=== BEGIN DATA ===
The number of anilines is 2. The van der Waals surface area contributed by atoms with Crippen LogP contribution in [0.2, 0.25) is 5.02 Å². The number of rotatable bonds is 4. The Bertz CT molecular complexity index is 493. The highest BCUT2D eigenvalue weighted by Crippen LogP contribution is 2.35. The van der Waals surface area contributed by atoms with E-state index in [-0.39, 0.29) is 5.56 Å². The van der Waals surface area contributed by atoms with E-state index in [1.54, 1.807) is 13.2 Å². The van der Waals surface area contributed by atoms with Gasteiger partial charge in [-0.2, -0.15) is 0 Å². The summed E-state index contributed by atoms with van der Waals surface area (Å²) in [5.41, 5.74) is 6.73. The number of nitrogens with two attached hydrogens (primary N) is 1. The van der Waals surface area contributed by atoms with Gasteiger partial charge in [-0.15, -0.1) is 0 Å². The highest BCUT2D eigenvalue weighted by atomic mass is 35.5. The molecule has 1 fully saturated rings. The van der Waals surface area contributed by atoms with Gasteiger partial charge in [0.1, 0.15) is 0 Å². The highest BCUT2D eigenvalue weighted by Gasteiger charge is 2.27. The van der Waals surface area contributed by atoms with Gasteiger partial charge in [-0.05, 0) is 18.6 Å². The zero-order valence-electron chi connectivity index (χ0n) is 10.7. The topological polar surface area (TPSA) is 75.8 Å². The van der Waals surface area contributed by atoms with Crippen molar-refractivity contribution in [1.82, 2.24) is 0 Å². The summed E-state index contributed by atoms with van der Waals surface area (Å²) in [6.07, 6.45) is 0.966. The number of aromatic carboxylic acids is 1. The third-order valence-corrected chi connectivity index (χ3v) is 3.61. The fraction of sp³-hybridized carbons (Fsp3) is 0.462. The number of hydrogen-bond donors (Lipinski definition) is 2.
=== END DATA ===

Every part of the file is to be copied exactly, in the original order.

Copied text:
The number of anilines is 2. The van der Waals surface area contributed by atoms with Crippen LogP contribution in [0.2, 0.25) is 5.02 Å². The number of rotatable bonds is 4. The Bertz CT molecular complexity index is 493. The highest BCUT2D eigenvalue weighted by Crippen LogP contribution is 2.35. The van der Waals surface area contributed by atoms with E-state index in [-0.39, 0.29) is 5.56 Å². The van der Waals surface area contributed by atoms with E-state index in [1.54, 1.807) is 13.2 Å². The van der Waals surface area contributed by atoms with Gasteiger partial charge in [-0.2, -0.15) is 0 Å². The summed E-state index contributed by atoms with van der Waals surface area (Å²) in [5.41, 5.74) is 6.73. The number of nitrogens with two attached hydrogens (primary N) is 1. The van der Waals surface area contributed by atoms with Gasteiger partial charge in [-0.15, -0.1) is 0 Å². The highest BCUT2D eigenvalue weighted by atomic mass is 35.5. The molecule has 1 fully saturated rings. The van der Waals surface area contributed by atoms with Gasteiger partial charge in [0.1, 0.15) is 0 Å². The highest BCUT2D eigenvalue weighted by Gasteiger charge is 2.27. The van der Waals surface area contributed by atoms with Gasteiger partial charge in [-0.05, 0) is 18.6 Å². The zero-order valence-electron chi connectivity index (χ0n) is 10.7. The topological polar surface area (TPSA) is 75.8 Å². The van der Waals surface area contributed by atoms with Crippen molar-refractivity contribution in [1.82, 2.24) is 0 Å². The summed E-state index contributed by atoms with van der Waals surface area (Å²) in [6.07, 6.45) is 0.966. The number of aromatic carboxylic acids is 1. The third-order valence-corrected chi connectivity index (χ3v) is 3.61. The fraction of sp³-hybridized carbons (Fsp3) is 0.462. The number of hydrogen-bond donors (Lipinski definition) is 2.